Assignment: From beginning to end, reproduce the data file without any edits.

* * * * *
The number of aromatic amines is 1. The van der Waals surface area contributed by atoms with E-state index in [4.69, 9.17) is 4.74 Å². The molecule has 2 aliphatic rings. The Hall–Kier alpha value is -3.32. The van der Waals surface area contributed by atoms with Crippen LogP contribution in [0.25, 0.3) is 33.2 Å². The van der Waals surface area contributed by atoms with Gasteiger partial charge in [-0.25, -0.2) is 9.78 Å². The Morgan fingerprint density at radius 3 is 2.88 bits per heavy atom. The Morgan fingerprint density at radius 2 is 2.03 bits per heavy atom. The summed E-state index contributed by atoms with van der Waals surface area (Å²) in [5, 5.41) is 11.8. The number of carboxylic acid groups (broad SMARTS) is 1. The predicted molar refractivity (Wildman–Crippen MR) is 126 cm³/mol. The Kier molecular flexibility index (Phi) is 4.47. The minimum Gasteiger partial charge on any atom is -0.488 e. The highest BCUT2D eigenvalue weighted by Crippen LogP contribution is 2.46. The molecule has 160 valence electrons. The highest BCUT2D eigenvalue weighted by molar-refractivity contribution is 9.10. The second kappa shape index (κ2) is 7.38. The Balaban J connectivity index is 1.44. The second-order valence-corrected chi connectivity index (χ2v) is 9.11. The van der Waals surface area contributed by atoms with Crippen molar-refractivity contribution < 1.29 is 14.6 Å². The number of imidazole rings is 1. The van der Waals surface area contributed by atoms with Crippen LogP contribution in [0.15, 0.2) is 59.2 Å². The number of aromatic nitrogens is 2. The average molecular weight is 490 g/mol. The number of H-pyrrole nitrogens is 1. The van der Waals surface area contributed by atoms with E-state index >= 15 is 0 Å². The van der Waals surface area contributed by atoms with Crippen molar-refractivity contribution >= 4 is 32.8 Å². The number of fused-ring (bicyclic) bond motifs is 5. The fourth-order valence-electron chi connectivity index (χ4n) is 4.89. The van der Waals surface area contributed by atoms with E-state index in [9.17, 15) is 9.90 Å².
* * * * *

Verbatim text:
The number of aromatic amines is 1. The van der Waals surface area contributed by atoms with E-state index in [4.69, 9.17) is 4.74 Å². The molecule has 2 aliphatic rings. The Hall–Kier alpha value is -3.32. The van der Waals surface area contributed by atoms with Crippen LogP contribution in [0.25, 0.3) is 33.2 Å². The van der Waals surface area contributed by atoms with Gasteiger partial charge in [-0.25, -0.2) is 9.78 Å². The Morgan fingerprint density at radius 3 is 2.88 bits per heavy atom. The Morgan fingerprint density at radius 2 is 2.03 bits per heavy atom. The summed E-state index contributed by atoms with van der Waals surface area (Å²) in [5, 5.41) is 11.8. The number of carboxylic acid groups (broad SMARTS) is 1. The predicted molar refractivity (Wildman–Crippen MR) is 126 cm³/mol. The Kier molecular flexibility index (Phi) is 4.47. The minimum Gasteiger partial charge on any atom is -0.488 e. The highest BCUT2D eigenvalue weighted by Crippen LogP contribution is 2.46. The molecule has 160 valence electrons. The highest BCUT2D eigenvalue weighted by molar-refractivity contribution is 9.10. The second kappa shape index (κ2) is 7.38. The Balaban J connectivity index is 1.44. The second-order valence-corrected chi connectivity index (χ2v) is 9.11. The van der Waals surface area contributed by atoms with Crippen molar-refractivity contribution < 1.29 is 14.6 Å². The number of imidazole rings is 1. The van der Waals surface area contributed by atoms with Crippen LogP contribution in [0.15, 0.2) is 59.2 Å². The number of aromatic nitrogens is 2. The average molecular weight is 490 g/mol. The number of H-pyrrole nitrogens is 1. The van der Waals surface area contributed by atoms with E-state index >= 15 is 0 Å². The van der Waals surface area contributed by atoms with Crippen molar-refractivity contribution >= 4 is 32.8 Å². The number of fused-ring (bicyclic) bond motifs is 5. The fourth-order valence-electron chi connectivity index (χ4n) is 4.89. The van der Waals surface area contributed by atoms with E-state index in [9.17, 15) is 9.90 Å².